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A White Rose in Bloom Manga Volume 1 Review

A White Rose in Bloom Manga Volume 1 Review

-Written by: Will

Love is in the air at Right Stuf! At least in our manga catalog! Every February, a swarm of new romance manga engulfs our warehouse, and so does the manga we get to review. I just finished reading Even Though We're Adults, a girls’ love drama with art that demands introspection. Now I get to read A White Rose in Bloom, a manga different in setting and the age of characters, but still gives me similar introspective vibes.

Ruby is a student at a prestigious boarding school for girls in what appears to be the UK. Her parents are “going to have a conversation” (aka get a divorce) and Ruby is forced to stay at the school over Christmas break. The only person to keep her company is Steel Steph. Cold as the weather outside and almost as tall as the windows lining the corridors, Steph’s aloofness makes her very popular. Her gaze pierces the hearts of many girls, including Ruby. Will the persistent Ruby break through Steph’s shell? What will happen to them after the Christmas break? Read the manga to find out! Though I’m sure you could guess.

Ruby raises money for a school Christmas tree (A White Rose in Bloom, pg. 74).

The stand-out aspect of the manga for me was the art. The author, Asumiko Nakamura, has a unique way of drawing characters. Their eyes are large and long with small pupils. It gives their expressions a heightened intensity. Hair flows like a river, becoming an extension of the character’s mood. The paneling makes reading very smooth. There’s also the school itself. It’s clear the author did their research on European architecture. Both from the art and the list of references at the end of manga about English schools. The author really, really loves windows. Tall windows, to be exact. Who could blame them when they frame the action so well.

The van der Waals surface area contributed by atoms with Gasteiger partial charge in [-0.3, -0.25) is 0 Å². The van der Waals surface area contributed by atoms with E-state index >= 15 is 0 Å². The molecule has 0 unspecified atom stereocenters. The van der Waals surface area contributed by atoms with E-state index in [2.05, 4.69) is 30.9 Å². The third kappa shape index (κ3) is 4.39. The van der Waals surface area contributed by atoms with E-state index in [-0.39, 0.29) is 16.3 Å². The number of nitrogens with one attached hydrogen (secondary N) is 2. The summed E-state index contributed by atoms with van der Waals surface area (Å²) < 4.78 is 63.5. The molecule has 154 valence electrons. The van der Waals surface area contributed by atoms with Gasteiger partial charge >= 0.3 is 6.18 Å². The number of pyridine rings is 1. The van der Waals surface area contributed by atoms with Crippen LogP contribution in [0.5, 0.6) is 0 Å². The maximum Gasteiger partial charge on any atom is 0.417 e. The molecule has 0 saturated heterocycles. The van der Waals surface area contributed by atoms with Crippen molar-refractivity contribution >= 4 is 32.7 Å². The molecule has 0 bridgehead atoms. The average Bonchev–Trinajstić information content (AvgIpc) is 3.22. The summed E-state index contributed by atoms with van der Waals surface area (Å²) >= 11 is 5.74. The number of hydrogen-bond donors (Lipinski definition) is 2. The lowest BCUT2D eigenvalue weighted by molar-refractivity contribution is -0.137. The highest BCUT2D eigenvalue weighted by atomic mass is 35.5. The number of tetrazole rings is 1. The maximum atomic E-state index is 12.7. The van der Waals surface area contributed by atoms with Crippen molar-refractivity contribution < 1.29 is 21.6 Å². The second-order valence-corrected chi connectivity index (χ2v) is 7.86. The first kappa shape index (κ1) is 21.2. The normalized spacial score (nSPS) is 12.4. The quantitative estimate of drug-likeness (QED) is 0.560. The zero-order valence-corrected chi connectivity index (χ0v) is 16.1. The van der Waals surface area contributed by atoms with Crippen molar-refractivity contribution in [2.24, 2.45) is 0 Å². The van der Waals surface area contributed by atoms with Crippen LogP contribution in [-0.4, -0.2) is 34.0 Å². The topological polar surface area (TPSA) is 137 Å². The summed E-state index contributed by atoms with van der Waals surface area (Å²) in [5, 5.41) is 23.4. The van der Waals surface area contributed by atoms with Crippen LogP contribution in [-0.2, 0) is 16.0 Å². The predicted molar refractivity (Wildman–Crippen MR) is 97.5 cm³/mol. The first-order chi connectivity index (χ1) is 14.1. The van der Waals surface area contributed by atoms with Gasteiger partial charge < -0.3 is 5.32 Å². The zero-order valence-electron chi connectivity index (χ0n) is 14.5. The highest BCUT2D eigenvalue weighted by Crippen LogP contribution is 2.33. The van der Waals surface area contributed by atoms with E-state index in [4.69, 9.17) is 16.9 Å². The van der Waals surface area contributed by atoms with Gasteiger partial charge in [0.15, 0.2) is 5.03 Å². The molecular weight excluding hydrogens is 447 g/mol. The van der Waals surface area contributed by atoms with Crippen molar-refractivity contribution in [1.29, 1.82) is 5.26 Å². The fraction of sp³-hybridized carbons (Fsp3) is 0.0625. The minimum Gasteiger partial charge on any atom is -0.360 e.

I wish there was more to support the strong art. The initial attraction happens very quickly and feels sudden. I wish more time was spent during the Winter Break. We could see Ruby and Steph interact more and learn how their isolation brings them closer together. Ruby’s friends could use more fleshing out too. They seem to be there for exposition and reflecting the general feelings of the student body. They remind me of Dean Thomas and Seamus Finnigan from Harry Potter. I think it stands out because the story has a slow pace. After the initial rush of attraction, the plot slows down. Despite being only 4.5 chapters, this volume felt like a long read.

As a side note to the author, I need more panels highlighting the architecture please! I love the look of the school. The school is mostly kept to the background, but bringing it to the foreground can really give the series a unique tone. The school itself could become a character in its own right if the author plays their hands right.

A White Rose in Bloom was a good read. The art stands out from other manga I’ve read and made me want to check out the author’s other book, Classmates. It is hard to judge manga that are slow-burns such as A White Rose In Bloom off the first volume. We haven’t gotten to the meat of the story yet, though it might be going somewhere if the events of the last chapters are any indication. I’ll have to pick up the second volume to find out.

Ruby and Steph pass each other in a school corridor (A White Rose in Bloom, pg. 42).

A White Rose in Bloom Manga Volume 1

Ruby is a student at an elite European boarding school. Things are going pretty well for her until she finds out that she won’t be able to go home at Christmas. Instead, she’ll be stuck at school with only one other student--the aloof and beautiful Steph--for company. As Ruby tries to understand Steph, she becomes more and more interested in the other girl. But can she break through Steph’s icy exterior?

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